Researching the Community Impact of Hate Crimes
The main purpose of this research was to understand the impact of hate crimes on different communities—geographic as well as ethnic/racial or “identity” communities. The research design involved two case studies where an allegedly hate-motivated crime had occurred.
The first case study was a violent attack on a Sudanese refugee by a group of about 10 men at Victoria Park in Kitchener, Ontario, in 2006. The second case study involved the assault by two men of a Chinese-Canadian male who was fishing near the Mossington Bridge on the Black River in Sutton, Georgina by two men. This particular incident was one of a series of attacks against Asian-Canadian anglers on Lake Simcoe in Georgina.
Data were collected at the two sites where the incidents took place, specifically in Kitchener –Waterloo and the Greater Toronto Area (GTA). At each site, two main communities were selected for data gathering. At the first site, data was collected from the “African identity community” of Kitchener-Waterloo (individuals from the racial/ethnic community of the victim) and the “Kitchener geographic community” (individuals living in the Kitchener, Ontario, region). At the second site, data was collected from the “Chinese identity community” of the GTA (individuals from the racial/ethnic community of the victim) and the “Georgina geographic community” (individuals living in the Georgina, Ontario, region).
A survey was administered to the geographic and identity communities. After describing the allegedly hate-motivated incident, the survey asked a number of questions about the “impact of the event” (Marren 2005) on the community. RDS was chosen as a sampling method for this study because the racial/ethnic identity communities were communities for which no exhaustive list of all their members was available for the purpose of simple random sampling. The RDSAT was employed for data analysis because it allows researchers to make population prevalence estimates with confidence intervals. Using only a sample of individuals from each identity community, it was possible to draw conclusions about the identity community populations with a greater degree of statistical reliability than that which would be possible without the bootstrap method. Stratified random sampling was used to generate a statistically reliable sample for the geographic communities.
Using RDS recruitment (i.e., a chain referral design), the study began with five seeds in each of the two identity communities – the African identity community and the Chinese identity community. Each seed was given four coupons with which to recruit four new participants from his/her social network (degree). The four referred participants received four coupons each and were expected to refer four more participants with the coupons. There were a total of five recruitment waves in the sample. As a reward for their participation, respondents were given the option to enter into a raffle draw for a prize.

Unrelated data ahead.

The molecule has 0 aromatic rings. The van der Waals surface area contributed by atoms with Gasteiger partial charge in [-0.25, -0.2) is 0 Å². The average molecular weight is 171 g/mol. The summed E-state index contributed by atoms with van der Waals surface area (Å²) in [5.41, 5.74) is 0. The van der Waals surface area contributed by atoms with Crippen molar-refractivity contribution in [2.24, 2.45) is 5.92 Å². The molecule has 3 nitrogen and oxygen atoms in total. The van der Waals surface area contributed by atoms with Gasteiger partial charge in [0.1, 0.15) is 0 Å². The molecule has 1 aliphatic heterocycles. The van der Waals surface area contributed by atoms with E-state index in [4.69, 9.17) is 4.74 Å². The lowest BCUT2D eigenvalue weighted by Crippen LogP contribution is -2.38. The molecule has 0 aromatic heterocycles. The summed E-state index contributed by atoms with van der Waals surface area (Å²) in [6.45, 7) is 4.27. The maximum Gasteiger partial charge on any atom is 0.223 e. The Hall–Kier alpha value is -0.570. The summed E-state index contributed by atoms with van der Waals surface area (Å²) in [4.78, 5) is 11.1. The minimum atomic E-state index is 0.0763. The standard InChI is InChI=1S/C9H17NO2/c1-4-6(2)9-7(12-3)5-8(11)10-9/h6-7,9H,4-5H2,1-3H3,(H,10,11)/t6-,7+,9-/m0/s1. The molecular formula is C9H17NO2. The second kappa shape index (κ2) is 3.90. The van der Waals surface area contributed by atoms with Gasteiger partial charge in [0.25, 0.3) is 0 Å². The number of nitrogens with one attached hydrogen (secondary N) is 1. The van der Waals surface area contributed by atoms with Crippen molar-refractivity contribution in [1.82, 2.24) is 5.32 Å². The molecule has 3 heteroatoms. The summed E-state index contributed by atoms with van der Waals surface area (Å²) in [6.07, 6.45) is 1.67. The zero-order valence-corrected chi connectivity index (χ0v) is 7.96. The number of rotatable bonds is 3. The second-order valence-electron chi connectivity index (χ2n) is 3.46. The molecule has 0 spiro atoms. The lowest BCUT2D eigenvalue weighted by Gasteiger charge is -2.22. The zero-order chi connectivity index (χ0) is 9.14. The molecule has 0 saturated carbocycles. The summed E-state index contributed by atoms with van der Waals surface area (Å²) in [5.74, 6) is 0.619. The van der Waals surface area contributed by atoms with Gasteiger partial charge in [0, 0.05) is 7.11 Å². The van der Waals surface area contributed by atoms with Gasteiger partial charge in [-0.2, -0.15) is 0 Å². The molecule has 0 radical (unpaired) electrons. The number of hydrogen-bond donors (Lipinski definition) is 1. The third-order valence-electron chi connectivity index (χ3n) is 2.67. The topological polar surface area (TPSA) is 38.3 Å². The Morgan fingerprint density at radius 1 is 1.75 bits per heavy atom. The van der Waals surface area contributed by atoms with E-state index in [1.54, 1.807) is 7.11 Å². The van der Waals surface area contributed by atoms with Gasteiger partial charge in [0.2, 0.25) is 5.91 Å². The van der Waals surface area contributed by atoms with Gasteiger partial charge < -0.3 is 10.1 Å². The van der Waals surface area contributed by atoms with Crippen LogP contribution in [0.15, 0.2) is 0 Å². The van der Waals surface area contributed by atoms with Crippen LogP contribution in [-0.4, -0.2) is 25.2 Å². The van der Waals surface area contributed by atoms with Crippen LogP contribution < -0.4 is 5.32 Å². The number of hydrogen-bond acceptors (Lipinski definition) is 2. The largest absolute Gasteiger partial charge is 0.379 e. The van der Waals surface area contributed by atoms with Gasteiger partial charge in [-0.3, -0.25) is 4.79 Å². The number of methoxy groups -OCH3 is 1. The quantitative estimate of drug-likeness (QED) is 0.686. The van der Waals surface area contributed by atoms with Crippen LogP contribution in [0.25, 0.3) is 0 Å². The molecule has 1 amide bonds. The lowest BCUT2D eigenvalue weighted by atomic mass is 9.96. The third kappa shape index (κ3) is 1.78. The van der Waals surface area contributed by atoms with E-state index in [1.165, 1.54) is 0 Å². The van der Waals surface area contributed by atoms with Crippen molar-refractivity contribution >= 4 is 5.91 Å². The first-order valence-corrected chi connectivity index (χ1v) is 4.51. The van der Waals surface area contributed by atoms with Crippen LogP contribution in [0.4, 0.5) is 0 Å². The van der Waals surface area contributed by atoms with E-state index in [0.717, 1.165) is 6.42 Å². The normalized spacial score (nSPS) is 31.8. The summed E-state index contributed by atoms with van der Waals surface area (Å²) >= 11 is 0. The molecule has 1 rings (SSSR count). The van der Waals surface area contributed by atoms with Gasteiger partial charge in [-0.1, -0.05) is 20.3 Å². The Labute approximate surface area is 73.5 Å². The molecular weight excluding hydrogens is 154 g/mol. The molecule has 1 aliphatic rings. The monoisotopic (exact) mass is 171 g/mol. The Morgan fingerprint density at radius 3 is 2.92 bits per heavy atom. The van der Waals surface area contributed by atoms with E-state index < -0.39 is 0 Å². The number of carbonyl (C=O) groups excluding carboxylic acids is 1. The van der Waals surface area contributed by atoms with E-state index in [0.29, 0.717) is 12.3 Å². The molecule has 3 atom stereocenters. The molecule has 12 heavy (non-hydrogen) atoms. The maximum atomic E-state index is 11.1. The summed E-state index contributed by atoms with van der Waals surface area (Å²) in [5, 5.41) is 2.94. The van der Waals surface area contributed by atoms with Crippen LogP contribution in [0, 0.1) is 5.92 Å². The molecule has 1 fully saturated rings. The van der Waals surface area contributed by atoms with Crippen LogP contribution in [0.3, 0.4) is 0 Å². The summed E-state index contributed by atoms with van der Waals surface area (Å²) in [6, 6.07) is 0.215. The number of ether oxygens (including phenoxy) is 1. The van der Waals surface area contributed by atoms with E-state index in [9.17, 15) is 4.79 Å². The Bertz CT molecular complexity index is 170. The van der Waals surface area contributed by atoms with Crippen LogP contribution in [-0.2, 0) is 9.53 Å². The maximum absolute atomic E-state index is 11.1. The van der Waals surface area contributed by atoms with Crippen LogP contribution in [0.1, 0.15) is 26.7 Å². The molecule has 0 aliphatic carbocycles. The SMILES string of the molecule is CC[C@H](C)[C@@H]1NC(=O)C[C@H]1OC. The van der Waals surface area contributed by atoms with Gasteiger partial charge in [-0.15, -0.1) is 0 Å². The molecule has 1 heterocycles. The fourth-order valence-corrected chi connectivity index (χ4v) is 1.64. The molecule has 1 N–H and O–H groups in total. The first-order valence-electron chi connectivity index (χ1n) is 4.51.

Generally, a 95% confidence level is considered statistically reliable. In most cases, this would entail collecting a sample of about 400 for each identity community. Using RDS to collect a sample of 400 for each identity community proved to be a challenge because many participants were unwilling to provide contact information for their friends. There also appeared to be little motivation for them to contact their friends on behalf of the researchers. In total, there were 196 survey respondents from the African identity community in Kitchener and 288 survey respondents from the Chinese identity community of the Greater Toronto Area.
RDS is a sampling method utilized in instances where researchers are attempting to study hard-to-reach populations. RDS combines “snowball sampling” with a mathematical model that weights the sample in such a way that eliminates some of the biases that may have been introduced into the sample by the non-random choice of initial recruits. Less biased prevalence estimates can then be produced and confidence intervals can be constructed around those estimates.
RDS is a relatively new sampling method, and as its use increases, so will researchers’ familiarity with its possibilities and limitations. In this study, RDS did not eliminate some of the challenges in recruiting victims of crime; there remained issues where potential participants did not trust the researchers or just did not want to talk about the incident. As such, recruitment was still difficult. Using RDS, however, contributed to increasing the statistical reliability of the sample compared to using a snowball sample. It also made possible drawing conclusions from the sample about the impact of hate crime on communities of identity with a greater degree of statistical reliability. This, in and of itself, suggests that RDS merits further attention as a sampling method when trying to reach hard-to-reach populations.v